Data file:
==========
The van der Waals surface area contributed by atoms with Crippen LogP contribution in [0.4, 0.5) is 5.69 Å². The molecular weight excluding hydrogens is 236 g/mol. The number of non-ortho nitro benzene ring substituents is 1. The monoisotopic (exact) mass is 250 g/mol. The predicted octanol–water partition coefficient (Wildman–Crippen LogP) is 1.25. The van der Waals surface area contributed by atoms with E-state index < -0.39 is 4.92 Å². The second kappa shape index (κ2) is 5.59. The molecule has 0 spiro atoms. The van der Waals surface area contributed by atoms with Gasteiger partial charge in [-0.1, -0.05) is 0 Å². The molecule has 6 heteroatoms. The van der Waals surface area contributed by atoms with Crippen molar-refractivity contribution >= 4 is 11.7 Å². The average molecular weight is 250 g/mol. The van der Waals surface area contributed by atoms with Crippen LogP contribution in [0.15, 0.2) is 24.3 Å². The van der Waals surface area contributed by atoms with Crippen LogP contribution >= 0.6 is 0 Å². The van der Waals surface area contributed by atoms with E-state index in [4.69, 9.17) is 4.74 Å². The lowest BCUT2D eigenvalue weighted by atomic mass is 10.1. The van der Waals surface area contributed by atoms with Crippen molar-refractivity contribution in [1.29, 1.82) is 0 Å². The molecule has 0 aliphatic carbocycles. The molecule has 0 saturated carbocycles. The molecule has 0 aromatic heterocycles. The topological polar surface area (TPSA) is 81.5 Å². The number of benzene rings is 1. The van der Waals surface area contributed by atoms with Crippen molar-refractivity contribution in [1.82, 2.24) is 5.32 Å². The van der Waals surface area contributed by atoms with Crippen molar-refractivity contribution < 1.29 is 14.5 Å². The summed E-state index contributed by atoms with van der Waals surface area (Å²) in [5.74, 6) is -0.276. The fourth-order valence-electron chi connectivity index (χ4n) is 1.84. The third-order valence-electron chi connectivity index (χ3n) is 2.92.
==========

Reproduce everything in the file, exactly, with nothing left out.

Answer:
The van der Waals surface area contributed by atoms with Crippen LogP contribution in [0.4, 0.5) is 5.69 Å². The molecular weight excluding hydrogens is 236 g/mol. The number of non-ortho nitro benzene ring substituents is 1. The monoisotopic (exact) mass is 250 g/mol. The predicted octanol–water partition coefficient (Wildman–Crippen LogP) is 1.25. The van der Waals surface area contributed by atoms with E-state index < -0.39 is 4.92 Å². The second kappa shape index (κ2) is 5.59. The molecule has 0 spiro atoms. The van der Waals surface area contributed by atoms with Gasteiger partial charge in [-0.1, -0.05) is 0 Å². The molecule has 6 heteroatoms. The van der Waals surface area contributed by atoms with Crippen molar-refractivity contribution >= 4 is 11.7 Å². The average molecular weight is 250 g/mol. The van der Waals surface area contributed by atoms with Crippen LogP contribution in [0.15, 0.2) is 24.3 Å². The van der Waals surface area contributed by atoms with Crippen LogP contribution >= 0.6 is 0 Å². The van der Waals surface area contributed by atoms with E-state index in [4.69, 9.17) is 4.74 Å². The lowest BCUT2D eigenvalue weighted by atomic mass is 10.1. The van der Waals surface area contributed by atoms with Crippen molar-refractivity contribution in [1.29, 1.82) is 0 Å². The molecule has 0 aliphatic carbocycles. The molecule has 0 saturated carbocycles. The molecule has 0 aromatic heterocycles. The topological polar surface area (TPSA) is 81.5 Å². The number of benzene rings is 1. The van der Waals surface area contributed by atoms with Crippen molar-refractivity contribution in [1.82, 2.24) is 5.32 Å². The van der Waals surface area contributed by atoms with Crippen molar-refractivity contribution < 1.29 is 14.5 Å². The summed E-state index contributed by atoms with van der Waals surface area (Å²) in [5.74, 6) is -0.276. The fourth-order valence-electron chi connectivity index (χ4n) is 1.84. The third-order valence-electron chi connectivity index (χ3n) is 2.92.